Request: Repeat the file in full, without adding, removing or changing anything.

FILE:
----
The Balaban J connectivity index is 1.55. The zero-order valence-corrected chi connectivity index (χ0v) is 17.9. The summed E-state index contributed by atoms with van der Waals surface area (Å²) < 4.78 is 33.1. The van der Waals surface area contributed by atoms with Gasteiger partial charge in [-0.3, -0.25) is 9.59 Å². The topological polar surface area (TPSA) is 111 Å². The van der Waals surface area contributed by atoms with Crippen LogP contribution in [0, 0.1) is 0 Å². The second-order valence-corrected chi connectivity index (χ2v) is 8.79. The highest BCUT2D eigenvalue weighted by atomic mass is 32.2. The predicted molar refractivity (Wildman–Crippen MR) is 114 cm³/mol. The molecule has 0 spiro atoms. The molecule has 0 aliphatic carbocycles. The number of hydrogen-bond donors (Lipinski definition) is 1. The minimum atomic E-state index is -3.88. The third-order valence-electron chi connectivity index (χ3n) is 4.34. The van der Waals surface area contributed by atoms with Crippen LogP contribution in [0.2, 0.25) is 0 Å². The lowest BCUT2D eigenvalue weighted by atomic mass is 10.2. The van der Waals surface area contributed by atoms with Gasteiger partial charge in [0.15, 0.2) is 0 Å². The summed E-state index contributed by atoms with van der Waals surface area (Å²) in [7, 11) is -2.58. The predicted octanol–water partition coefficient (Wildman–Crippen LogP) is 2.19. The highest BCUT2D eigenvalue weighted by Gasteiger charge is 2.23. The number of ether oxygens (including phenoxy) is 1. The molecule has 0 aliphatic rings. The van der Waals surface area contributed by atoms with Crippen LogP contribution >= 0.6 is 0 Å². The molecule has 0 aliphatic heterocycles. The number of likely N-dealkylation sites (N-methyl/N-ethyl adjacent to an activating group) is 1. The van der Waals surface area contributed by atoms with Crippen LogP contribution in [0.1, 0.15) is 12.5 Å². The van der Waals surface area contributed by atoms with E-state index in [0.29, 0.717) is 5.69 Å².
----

The Balaban J connectivity index is 1.55. The zero-order valence-corrected chi connectivity index (χ0v) is 17.9. The summed E-state index contributed by atoms with van der Waals surface area (Å²) < 4.78 is 33.1. The van der Waals surface area contributed by atoms with Gasteiger partial charge in [-0.3, -0.25) is 9.59 Å². The topological polar surface area (TPSA) is 111 Å². The van der Waals surface area contributed by atoms with Crippen LogP contribution in [0, 0.1) is 0 Å². The second-order valence-corrected chi connectivity index (χ2v) is 8.79. The highest BCUT2D eigenvalue weighted by atomic mass is 32.2. The predicted molar refractivity (Wildman–Crippen MR) is 114 cm³/mol. The molecule has 0 spiro atoms. The molecule has 0 aliphatic carbocycles. The number of hydrogen-bond donors (Lipinski definition) is 1. The minimum atomic E-state index is -3.88. The third-order valence-electron chi connectivity index (χ3n) is 4.34. The van der Waals surface area contributed by atoms with Crippen LogP contribution in [0.2, 0.25) is 0 Å². The lowest BCUT2D eigenvalue weighted by atomic mass is 10.2. The van der Waals surface area contributed by atoms with Gasteiger partial charge in [0.15, 0.2) is 0 Å². The summed E-state index contributed by atoms with van der Waals surface area (Å²) in [7, 11) is -2.58. The predicted octanol–water partition coefficient (Wildman–Crippen LogP) is 2.19. The highest BCUT2D eigenvalue weighted by Gasteiger charge is 2.23. The number of ether oxygens (including phenoxy) is 1. The molecule has 0 aliphatic rings. The van der Waals surface area contributed by atoms with Crippen LogP contribution >= 0.6 is 0 Å². The molecule has 0 aliphatic heterocycles. The number of likely N-dealkylation sites (N-methyl/N-ethyl adjacent to an activating group) is 1. The van der Waals surface area contributed by atoms with Crippen LogP contribution in [0.1, 0.15) is 12.5 Å². The van der Waals surface area contributed by atoms with E-state index in [0.29, 0.717) is 5.69 Å².